Click on Thumbnails for bigger pictures
The Mythical Mite Bomb
The concept and terminology “mite bomb” is a recent invention to deal with the cognitive dissonance that “treaters” have when they treat and their colonies still die. Since they treated, they think someone who didn’t treat must be the cause. The idea is that treatment free beekeepers are not treating so when their hives die as they are failing the robbing bees from the “treater’s” hive are robbing it out and bring home all the mites. I will go into the reasons this doesn’t make sense in a moment but let’s digress on what cognitive dissonance is.
Let me illustrate the problem of cognitive dissonance with a real life experience. When my children were young, we were all returning from a church pot luck and I put the pumpkin pie on the floor of our van under my theory that you should always figure out where something will fall and put it there instead. So I pointed out to all the children where the pie was and warned them to be careful not to step in it. There were no interior lights in the van until I exited, went to the other side, opened the door and flipped the switch, and I knew the kids would not wait that long. So we arrived home and my son got out and then proceeded to start yelling at his sister that she was stepping in the pie. He had in his head where it was, though he could not see it in the dark, and she was stepping there. She insisted she was not stepping in the pie. He looked down at his feet and then exclaimed “Sarah stepped in the pie and got it all over my shoes!” This is cognitive dissonance. Something disrupts your view of the world and rather than adjust your view of the world to reality, you try to explain it away. And it’s not like you don’t believe your explanation.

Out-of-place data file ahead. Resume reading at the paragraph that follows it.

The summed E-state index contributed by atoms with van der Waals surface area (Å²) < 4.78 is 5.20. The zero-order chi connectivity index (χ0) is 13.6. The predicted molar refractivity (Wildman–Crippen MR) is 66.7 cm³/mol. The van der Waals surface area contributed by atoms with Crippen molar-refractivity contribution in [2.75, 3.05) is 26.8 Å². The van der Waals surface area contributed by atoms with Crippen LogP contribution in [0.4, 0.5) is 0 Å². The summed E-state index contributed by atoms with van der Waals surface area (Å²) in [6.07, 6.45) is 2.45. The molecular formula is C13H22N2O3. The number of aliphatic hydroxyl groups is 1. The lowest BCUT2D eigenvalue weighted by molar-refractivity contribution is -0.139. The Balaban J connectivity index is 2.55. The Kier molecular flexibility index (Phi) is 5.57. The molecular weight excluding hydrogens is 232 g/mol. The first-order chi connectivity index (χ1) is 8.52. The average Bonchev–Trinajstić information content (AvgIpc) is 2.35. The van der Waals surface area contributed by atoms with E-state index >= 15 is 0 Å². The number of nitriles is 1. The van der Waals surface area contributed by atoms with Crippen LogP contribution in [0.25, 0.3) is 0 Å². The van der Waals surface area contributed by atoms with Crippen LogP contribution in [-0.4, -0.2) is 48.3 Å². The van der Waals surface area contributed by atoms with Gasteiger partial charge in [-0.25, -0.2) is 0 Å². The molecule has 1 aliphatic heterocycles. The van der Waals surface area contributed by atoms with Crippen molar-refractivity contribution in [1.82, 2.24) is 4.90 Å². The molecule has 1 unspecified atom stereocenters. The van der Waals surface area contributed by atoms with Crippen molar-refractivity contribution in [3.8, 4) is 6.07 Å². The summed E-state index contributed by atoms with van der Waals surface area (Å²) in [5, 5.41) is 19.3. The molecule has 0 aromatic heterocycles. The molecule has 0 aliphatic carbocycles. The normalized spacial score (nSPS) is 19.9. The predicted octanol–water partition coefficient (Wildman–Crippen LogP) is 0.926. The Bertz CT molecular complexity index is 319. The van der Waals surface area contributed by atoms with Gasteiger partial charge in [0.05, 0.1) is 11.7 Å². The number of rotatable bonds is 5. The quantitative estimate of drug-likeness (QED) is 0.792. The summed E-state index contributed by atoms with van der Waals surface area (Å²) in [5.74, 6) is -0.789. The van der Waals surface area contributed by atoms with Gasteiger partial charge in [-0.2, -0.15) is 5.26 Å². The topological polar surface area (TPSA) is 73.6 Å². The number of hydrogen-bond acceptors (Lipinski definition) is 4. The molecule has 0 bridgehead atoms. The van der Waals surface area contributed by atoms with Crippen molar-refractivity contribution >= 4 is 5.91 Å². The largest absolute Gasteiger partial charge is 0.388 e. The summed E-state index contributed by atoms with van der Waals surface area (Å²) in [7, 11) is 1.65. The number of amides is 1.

Colonies dying from Varroa in my climate die in the cold when no one is robbing their hives, so the mite bomb "model" simply does not work in any cold climate. Maybe in California.
For argument's sake let's assume there is such a thing as a "mite bomb", let’s put it in perspective by looking at actual numbers. These are from the BIP survey of hive loss done in 2017. The treatment group includes the commercial people who happened to respond to the BIP survey in 2017. They represent, in this survey, 446,115 hives that are treated. They usually move from place to place and seldom do any swarm control. Those would have probably cast about half a million swarms of bees that probably cannot survive without treatments (being weak treated bees) which will crash. Of the ones they kept and treated a quarter of those died for a total of 600,000 treated colonies and their cast swarms dying from Varroa and becoming potential “mite bombs.” That of course is based on only the responders to the survey. The number is likely much higher. I would guess that the commercial beekeepers are less likely to respond to surveys so these numbers are likely much higher... but that is not provable so we will stick with the survey data. We do know that the losses are at a minimum 114,000 by the survey results even ignoring the cast swarms.
The BIP numbers for treatment free hives were a reported 35,018 hives at a loss of 45.2% which would be 15,828 treatment free hives that died from Varroa. I would guess that hobbyists and sideliners are more likely to respond to surveys, but that's not provable either. If the numbers are skewed, though, these are likely over, not under represented meaning the spread is likely greater than this. You are not identifying the real problem when you point at treatment free beekeepers. The real problem of crashing hives becoming mite bombs is the commercial beekeepers.
Assuming crashing hives are mite bombs:
Ignoring cast swarms, just for the sake of a conservative argument:
Treaters are definitely causing at least ten times the crashing hives that could become “mite bombs” than non treaters and more likely they are creating 40 times as many.
Copyright 2001-2018 by Michael Bush